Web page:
Ron Enderle of ECT news did his year-ender piece ""The Three Big Tech Battles of 2007," informing us that the big battles this year will be for our digital home, our pockets, and our laps. No rocket science, there, but I give him credit for filing the story at 4 am on New Year's Day.
One thing Ron wrote that got me thinking was how the biggest obstacles to digital homes are not the widely varying approaches of the equipment manufacturers, but "Recording Industry Association of America [RIAA], and the Motion Picture Association of America [MPAA] and the content owners that are so concerned with piracy they have almost made it impossible to create a solution that offers an experience that the market will find compelling."
He's right, of course, but in contemplating that conundrum my eyes were drawn to a single word in that sentence, repeated twice: "America."
It would seem, therefore, that if you were a consumer electronics company and you wanted to build your digital home business, you'd go someplace where the RIAA and the MPAA are regarded for what they are - preachy lawyers hiding behind the fig leaf of an antiquated legal system, defending content owners who keep clicking their heels and wishing themselves back in 1985.
In other words, you'd come to China.
Not because China doesn't have a copyright protection system - recent judgment handed to Sohu is proof that copyright protection is actually starting to take effect - but because the system has not yet ossified to the point where it will be allowed to obstruct the development of an innovative electronics business.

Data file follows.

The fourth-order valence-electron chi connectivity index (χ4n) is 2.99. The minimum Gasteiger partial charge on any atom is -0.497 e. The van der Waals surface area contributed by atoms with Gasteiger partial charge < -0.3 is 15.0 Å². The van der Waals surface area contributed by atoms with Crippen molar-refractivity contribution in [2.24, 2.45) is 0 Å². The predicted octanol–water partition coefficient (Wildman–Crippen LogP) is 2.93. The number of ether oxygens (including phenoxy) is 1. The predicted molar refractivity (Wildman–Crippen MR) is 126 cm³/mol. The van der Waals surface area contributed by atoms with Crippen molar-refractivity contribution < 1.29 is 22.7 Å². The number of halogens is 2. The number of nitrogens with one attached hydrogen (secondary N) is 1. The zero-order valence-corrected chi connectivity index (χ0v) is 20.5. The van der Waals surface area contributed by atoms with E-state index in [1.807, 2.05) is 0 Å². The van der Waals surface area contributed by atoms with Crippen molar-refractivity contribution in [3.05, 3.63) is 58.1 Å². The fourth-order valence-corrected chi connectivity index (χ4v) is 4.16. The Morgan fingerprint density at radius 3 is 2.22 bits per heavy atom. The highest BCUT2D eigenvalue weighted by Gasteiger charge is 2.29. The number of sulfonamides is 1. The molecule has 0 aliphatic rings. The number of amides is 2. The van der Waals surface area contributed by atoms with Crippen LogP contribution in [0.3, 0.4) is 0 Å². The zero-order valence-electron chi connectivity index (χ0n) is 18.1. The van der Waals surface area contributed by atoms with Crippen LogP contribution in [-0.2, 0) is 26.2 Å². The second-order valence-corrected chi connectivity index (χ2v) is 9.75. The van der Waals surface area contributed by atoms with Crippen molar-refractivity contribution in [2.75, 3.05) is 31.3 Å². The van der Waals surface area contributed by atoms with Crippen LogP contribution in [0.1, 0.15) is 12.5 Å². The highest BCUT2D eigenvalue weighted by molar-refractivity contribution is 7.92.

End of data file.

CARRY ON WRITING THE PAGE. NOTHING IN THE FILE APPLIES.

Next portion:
So if the Digital Home has a chance to make it anywhere, I'd say it's right here in China. Where else do you have an immense and rapidly growing base of consumers with:
1. A demonstrated preference for in-home and personal entertainment systems;
2. Ready access to a wide variety of recorded content delivered on media without any form of digital rights management;
3. A significant percentage of new home-owners and new home electronics system purchases;
4. A mobile culture that will support mobile viewing devices;
5. Some of the worst TV and radio options in the northern Hemisphere;
6. Few decent cinemas;
7. Tiny record stores with limited options; and
8. Plenty of time on their hands?
In other words, apart from wealthy college students in the US, China is your market.
So my prediction for 2007 - watch for the digital home wars to come alive in China, driven by the global players and by local companies pushing EVD as part of the solution.